Now I can’t EVER imagine leaving a high-ranking job with a professional baseball team, let alone the Yankees, for a professional soccer league. Granted the league is growing, with popularity rising at a moderate rate in the states. But soccer is not baseball in America, it may be “the worlds game”, but it will always rank towards the bottom of the barrel here.
Brian Cashman had a few choice words for Kunz’s before he official announced his departure. “He is an extremely talented guy,” said Cash “He had a seat at the table” referring to his prominent position. It is well-known that Kunz had Cashman’s ear and was involved in many of this off seasons moves made. You would think a star rising in the organization like that would be on the fast track to even greener pastures in professional baseball. But it appears there was something he wanted even more than this.
Kunz accepted the position as Director of Player Relations with the MLS. “It was the one opportunity outside of baseball that would make me leave here,” Kuntz said.
At the end of the day, will this have any real effect on the Yankees? No, probably not. I just found it interesting to hear of someone making a move like this. But after all this was HIS dream, but mine.
With the way the off-season started, it appeared Brett Gardner’s future was bleak with the Yankees. Brian Cashman spent like a mad man, with a lot of that money going towards the outfield. Jacoby Ellsbury and Carlos Beltran were acquired to play CF and RF respectively, leaving Alfonso Soriano, Ichiro and Gardner vying for that third outfield spot. But with this extension, it seems the Yankees feel Gardner is a valuable piece of their future and seemingly handed him the job. One shocking fact about Brett Gardner, on opening day in 2015, he will be the longest tenured Yankee on the roster.
When reports first came out, many people, myself included, felt Gardner was heavily overpaid. I have always liked Gardner as a player, but never thought of him as worthy of a 4 year $52 million dollar contract. The most recent free agent that I could compare him to was Michael Bourn, who signed a 4 year deal for $48 million just last season. I went back to compare their numbers before receiving their deals:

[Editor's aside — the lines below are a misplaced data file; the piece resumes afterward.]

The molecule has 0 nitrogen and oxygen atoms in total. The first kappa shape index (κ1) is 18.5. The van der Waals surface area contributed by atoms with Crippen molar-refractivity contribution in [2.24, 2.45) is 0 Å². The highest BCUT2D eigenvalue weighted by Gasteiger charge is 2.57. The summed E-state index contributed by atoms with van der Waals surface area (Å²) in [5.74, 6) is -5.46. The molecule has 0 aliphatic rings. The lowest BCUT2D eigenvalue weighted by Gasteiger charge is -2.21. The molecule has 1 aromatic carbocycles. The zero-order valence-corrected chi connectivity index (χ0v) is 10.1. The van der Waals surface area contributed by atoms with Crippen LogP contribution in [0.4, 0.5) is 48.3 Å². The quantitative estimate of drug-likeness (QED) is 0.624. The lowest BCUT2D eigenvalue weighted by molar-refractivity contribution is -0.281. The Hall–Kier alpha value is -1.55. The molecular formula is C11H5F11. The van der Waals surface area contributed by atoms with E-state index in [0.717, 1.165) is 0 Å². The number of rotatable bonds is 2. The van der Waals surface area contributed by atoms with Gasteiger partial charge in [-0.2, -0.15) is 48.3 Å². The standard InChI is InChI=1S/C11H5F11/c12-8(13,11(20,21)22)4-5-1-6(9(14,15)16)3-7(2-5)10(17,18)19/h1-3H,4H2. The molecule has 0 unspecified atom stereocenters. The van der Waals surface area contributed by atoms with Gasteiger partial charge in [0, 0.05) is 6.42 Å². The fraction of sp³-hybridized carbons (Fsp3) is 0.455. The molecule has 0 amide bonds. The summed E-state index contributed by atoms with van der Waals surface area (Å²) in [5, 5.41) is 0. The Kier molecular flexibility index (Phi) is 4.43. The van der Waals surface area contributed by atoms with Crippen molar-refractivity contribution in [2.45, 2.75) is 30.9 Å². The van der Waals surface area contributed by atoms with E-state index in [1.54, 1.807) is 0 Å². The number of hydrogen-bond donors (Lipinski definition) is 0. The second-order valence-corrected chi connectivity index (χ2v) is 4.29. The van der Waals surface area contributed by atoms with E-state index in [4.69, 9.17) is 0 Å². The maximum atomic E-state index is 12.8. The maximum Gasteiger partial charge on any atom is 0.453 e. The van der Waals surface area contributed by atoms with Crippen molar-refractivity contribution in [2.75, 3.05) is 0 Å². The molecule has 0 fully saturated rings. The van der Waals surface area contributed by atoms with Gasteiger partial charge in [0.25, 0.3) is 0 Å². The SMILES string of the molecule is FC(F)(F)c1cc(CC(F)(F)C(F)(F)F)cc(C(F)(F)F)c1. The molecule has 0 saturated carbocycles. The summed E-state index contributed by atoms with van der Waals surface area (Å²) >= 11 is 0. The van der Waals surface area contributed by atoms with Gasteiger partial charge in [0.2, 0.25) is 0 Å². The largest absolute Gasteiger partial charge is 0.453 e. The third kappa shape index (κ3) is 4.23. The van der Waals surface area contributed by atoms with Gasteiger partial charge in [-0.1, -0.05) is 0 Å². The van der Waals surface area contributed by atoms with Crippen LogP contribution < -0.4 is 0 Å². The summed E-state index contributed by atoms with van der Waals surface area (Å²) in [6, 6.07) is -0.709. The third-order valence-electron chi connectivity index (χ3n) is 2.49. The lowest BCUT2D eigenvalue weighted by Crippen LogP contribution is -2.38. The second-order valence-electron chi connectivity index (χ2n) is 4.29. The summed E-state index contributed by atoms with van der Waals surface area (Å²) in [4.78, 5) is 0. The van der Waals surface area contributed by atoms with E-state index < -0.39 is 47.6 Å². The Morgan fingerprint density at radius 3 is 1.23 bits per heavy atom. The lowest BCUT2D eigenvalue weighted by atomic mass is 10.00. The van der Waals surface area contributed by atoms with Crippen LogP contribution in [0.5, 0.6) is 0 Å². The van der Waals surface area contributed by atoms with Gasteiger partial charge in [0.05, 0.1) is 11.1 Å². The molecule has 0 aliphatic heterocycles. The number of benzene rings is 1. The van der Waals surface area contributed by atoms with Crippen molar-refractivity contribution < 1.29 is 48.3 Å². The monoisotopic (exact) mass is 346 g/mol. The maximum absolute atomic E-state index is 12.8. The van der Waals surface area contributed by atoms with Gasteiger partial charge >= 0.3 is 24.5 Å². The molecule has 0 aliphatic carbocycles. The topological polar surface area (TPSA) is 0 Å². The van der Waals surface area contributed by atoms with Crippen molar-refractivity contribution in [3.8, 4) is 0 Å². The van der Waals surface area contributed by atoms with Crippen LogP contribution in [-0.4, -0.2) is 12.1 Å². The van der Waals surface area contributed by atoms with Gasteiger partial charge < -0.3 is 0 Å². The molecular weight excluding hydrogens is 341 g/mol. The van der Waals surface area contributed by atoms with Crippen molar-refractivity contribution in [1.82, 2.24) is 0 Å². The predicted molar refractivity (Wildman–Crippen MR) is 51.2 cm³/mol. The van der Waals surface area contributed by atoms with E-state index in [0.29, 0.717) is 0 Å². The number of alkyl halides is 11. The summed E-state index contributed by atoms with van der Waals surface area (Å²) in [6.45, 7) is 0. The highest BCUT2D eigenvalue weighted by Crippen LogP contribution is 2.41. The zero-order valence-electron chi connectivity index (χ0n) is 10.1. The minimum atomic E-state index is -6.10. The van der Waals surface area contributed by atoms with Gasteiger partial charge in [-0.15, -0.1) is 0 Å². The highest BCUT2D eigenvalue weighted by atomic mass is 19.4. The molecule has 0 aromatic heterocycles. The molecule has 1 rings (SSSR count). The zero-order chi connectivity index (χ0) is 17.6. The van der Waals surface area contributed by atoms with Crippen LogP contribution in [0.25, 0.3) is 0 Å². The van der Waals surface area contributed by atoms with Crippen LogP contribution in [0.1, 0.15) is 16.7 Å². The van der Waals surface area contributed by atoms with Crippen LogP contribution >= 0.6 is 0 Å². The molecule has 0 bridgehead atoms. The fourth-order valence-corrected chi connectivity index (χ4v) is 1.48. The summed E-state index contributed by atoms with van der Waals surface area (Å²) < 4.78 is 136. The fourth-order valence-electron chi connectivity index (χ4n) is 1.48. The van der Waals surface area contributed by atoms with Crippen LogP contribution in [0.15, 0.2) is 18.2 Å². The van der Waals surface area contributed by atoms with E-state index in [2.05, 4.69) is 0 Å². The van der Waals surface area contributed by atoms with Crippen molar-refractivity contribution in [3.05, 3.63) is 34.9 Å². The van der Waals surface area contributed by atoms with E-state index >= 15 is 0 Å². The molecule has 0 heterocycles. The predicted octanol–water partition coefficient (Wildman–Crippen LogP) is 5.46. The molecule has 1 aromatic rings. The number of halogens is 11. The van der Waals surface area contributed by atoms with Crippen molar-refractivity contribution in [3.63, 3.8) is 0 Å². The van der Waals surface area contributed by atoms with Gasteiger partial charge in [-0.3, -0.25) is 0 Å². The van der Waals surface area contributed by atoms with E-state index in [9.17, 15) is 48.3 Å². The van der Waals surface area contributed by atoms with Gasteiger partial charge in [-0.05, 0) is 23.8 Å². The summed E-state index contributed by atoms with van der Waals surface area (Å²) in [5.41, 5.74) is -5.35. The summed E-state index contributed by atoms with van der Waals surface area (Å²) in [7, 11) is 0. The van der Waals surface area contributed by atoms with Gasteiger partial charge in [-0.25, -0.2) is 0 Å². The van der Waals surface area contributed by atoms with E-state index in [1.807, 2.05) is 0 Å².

2013 Brett Gardner (30 years old): .273 avg /.344 OBP/8 HR/52 RBI /24 SB
2012 Michael Bourn (30 years old): .274 avg /.348 OBP/9 HR/57 RBI /42 SB
As you can clearly see, their numbers are eerily similar. What isn’t shown here is their defense, but the two are both above average defenders who play on a similar level. The only difference that really stands out is the stolen base total. Bourn had far more success on the base path and has been a better base stealer throughout his whole career. Gardner may not be quite at his level, but he isn’t too far behind, as he did lead the AL in 2011 with 49 SB. Overall, you can definitely argue that Gardner didn’t deserve a contract greater than Bourn’s and I won’t disagree with you. My point is that their production levels aren’t that far off, making Gardner’s deal on point with market value.
I know the traditional feeling is you don’t pay players whose game revolves around their legs well into their 30’s, so only time will tell how this will play out for the Yankees. Gardner is a gritty type of player, who very rarely walks away from a game with a clean jersey. It’s important to have a few of these guys on your team, the combination of him alongside Jacoby Ellsbury will give the Yankees a very formidable defensive outfield. I don’t think this contract will be an issue for at least the first few seasons, but for a player like Gardner, that is only slow step away from changing.
One last thing, I hope Gardner has put this “glove” or whatever you want to call it, that he used on the bases in 2013 into retirement.
The Yankees have reportedly signed Tanaka to a 7-year deal.